Caixin
Jul 17, 2015 05:37 PM

Regulator Targets Margin-Trading Loophole Seen Aiding Bourse Volatility

(Beijing) – The securities regulator is tightening oversight of a financial information and service provider's trading system used for unsupervised trading involving borrowed money, activity widely seen as aiding recent wild fluctuations on the A-share market.

Hundsun Technology Inc. Ltd., whose subsidiary Hangzhou Hundsun Networks Technology Services Co. runs a trading system that has a loophole widely used by stock investors to borrow money outside regulatory oversight, said in a filing with the Shanghai bourse on July 16 that it would follow an order from the regulator to address illegal operations through its HOMS trading platform.

The regulator issued the order on July 12, Shanghai-listed Hundsun said.

Hundsun Technology is majority-owned by Ant Financial Services Group, an affiliate of Jack Ma's Alibaba Group Holding Ltd. Ma bought the firm's parent, Hangzhou Hundsun Technologies Group Co. Ltd. in 2014.

The measures Hundsun Technology said it would take include halting the opening of new accounts, prohibiting existing clients from adding money to their accounts and stopping service for all accounts with a zero balance.

The firm said this was expected to have a major impact on Hundsun Networks' performance and influence its own profits.

HOMS allows trust companies to open sub-accounts under their trading accounts with securities firms. Those sub-accounts can be divided into even smaller accounts that can be rented out to asset managers who lend their money to stock investors or match them with funds from bank wealth management products. This arrangement is known as "umbrella trusts."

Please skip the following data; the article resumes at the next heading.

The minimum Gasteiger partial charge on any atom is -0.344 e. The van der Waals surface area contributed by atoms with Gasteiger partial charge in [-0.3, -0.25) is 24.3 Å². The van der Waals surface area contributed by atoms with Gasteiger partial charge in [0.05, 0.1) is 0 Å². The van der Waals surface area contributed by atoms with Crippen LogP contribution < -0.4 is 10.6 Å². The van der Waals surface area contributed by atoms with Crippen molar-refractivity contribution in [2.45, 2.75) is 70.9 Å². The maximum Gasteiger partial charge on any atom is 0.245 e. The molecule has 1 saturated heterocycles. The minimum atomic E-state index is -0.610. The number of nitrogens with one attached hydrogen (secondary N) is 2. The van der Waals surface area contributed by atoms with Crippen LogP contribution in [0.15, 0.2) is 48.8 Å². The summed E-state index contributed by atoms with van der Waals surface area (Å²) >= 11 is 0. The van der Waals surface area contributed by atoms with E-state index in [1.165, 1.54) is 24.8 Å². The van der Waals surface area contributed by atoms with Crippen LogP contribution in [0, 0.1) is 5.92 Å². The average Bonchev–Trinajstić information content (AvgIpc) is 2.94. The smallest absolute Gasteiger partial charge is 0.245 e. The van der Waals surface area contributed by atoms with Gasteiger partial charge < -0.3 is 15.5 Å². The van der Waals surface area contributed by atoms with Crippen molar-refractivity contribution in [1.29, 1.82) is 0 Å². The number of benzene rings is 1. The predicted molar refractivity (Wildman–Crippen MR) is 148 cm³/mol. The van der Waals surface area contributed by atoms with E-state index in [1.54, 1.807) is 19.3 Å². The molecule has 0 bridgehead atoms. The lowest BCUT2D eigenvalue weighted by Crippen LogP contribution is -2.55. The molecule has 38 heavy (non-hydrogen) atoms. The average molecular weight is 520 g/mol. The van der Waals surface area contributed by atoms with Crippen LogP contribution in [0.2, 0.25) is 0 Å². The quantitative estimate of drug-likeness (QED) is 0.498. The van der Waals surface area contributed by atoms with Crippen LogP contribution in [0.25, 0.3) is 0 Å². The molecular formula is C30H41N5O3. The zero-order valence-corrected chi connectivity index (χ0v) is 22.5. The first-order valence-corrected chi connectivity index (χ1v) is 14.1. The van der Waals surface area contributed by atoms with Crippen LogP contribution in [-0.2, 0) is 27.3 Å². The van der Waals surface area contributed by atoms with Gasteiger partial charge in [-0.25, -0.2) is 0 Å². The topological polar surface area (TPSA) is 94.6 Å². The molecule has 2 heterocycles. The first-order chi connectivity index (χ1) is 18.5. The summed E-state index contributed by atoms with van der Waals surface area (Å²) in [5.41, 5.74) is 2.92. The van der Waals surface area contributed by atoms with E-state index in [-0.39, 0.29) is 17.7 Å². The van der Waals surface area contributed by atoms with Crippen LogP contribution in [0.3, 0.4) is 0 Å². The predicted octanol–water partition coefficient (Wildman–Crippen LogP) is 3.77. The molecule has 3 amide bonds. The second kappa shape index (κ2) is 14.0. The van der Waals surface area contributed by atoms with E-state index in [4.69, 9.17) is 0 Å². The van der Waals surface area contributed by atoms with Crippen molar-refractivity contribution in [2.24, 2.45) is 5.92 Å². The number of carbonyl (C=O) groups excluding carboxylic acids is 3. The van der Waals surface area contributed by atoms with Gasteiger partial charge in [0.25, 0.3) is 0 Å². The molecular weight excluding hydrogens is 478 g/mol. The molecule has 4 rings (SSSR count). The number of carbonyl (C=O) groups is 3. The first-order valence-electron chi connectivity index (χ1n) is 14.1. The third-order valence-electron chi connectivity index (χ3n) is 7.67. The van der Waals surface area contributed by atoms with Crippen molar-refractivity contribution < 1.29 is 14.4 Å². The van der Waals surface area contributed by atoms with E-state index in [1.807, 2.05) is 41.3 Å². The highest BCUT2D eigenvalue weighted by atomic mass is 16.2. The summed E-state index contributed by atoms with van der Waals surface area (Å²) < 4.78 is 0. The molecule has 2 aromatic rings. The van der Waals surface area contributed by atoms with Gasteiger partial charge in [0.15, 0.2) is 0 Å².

Hithink Royal Flush Information Network Co. Ltd., in the eastern city of Hangzhou, also provides a service that allows for umbrella trusts, but HOMS was used much more.

A person close to the chairman of Hithink said the firm stopped opening new accounts on June 15 and was combing through existing ones to make sure they were not involved in illegal activities. The regulator ordered the firm to report on trading accounts in early June, he said.

On June 13, the regulator issued a notice requiring securities firms to examine their links with outside trading systems that could hide margin-trading operations.

"The regulator's attitude was already clear then, so we started cleaning up immediately," he said.

Unlike regular margin trading that involves borrowing money from securities firms, umbrella trusts evade regulations and allow investors to borrow much more than they can from their brokers. There is no consensus over how much investment was made this way. Many analysts estimated that the figure in early June was at least 2 trillion yuan.

The securities regulator ordered brokerage firms to stop helping clients who buy shares using money borrowed elsewhere, but the notices issued in April and May were not fully followed.

The regulator started targeting HOMS and other similar trading systems in June. On June 15, the market began tumbling, and leveled off only recently, after the government stepped in with massive rescue funds.

(Rewritten by Wang Yuqian)

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